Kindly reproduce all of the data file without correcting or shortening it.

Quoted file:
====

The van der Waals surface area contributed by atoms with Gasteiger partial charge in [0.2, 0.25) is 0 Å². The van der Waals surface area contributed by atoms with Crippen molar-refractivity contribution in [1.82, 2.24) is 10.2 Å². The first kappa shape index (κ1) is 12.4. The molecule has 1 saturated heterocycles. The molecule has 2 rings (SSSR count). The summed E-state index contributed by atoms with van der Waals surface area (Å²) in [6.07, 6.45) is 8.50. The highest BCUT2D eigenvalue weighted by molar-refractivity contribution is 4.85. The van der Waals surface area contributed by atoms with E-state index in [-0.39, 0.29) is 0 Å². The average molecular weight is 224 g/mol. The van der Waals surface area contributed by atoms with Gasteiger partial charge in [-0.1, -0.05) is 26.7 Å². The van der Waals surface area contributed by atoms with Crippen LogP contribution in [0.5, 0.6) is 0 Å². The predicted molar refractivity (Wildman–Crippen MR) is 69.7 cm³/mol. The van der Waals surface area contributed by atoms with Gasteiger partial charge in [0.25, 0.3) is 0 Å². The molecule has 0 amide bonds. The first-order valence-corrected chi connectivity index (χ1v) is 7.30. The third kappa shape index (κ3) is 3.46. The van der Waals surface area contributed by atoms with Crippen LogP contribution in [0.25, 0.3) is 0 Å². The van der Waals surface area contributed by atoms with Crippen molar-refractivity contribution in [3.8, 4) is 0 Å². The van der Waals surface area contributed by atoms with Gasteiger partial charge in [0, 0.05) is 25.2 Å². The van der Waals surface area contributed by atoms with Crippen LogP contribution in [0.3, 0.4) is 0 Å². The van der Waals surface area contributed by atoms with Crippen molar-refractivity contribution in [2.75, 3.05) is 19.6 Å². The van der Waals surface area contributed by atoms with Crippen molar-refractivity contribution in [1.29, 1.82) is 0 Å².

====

The van der Waals surface area contributed by atoms with Gasteiger partial charge in [0.2, 0.25) is 0 Å². The van der Waals surface area contributed by atoms with Crippen molar-refractivity contribution in [1.82, 2.24) is 10.2 Å². The first kappa shape index (κ1) is 12.4. The molecule has 1 saturated heterocycles. The molecule has 2 rings (SSSR count). The summed E-state index contributed by atoms with van der Waals surface area (Å²) in [6.07, 6.45) is 8.50. The highest BCUT2D eigenvalue weighted by molar-refractivity contribution is 4.85. The van der Waals surface area contributed by atoms with E-state index in [-0.39, 0.29) is 0 Å². The average molecular weight is 224 g/mol. The van der Waals surface area contributed by atoms with Gasteiger partial charge in [-0.1, -0.05) is 26.7 Å². The van der Waals surface area contributed by atoms with Crippen LogP contribution in [0.5, 0.6) is 0 Å². The predicted molar refractivity (Wildman–Crippen MR) is 69.7 cm³/mol. The van der Waals surface area contributed by atoms with Gasteiger partial charge in [0.25, 0.3) is 0 Å². The molecule has 0 amide bonds. The first-order valence-corrected chi connectivity index (χ1v) is 7.30. The third kappa shape index (κ3) is 3.46. The van der Waals surface area contributed by atoms with Crippen LogP contribution in [0.25, 0.3) is 0 Å². The van der Waals surface area contributed by atoms with Crippen molar-refractivity contribution in [3.8, 4) is 0 Å². The van der Waals surface area contributed by atoms with Gasteiger partial charge in [0, 0.05) is 25.2 Å². The van der Waals surface area contributed by atoms with Crippen LogP contribution in [0.3, 0.4) is 0 Å². The van der Waals surface area contributed by atoms with Crippen molar-refractivity contribution in [2.75, 3.05) is 19.6 Å². The van der Waals surface area contributed by atoms with Crippen molar-refractivity contribution in [1.29, 1.82) is 0 Å².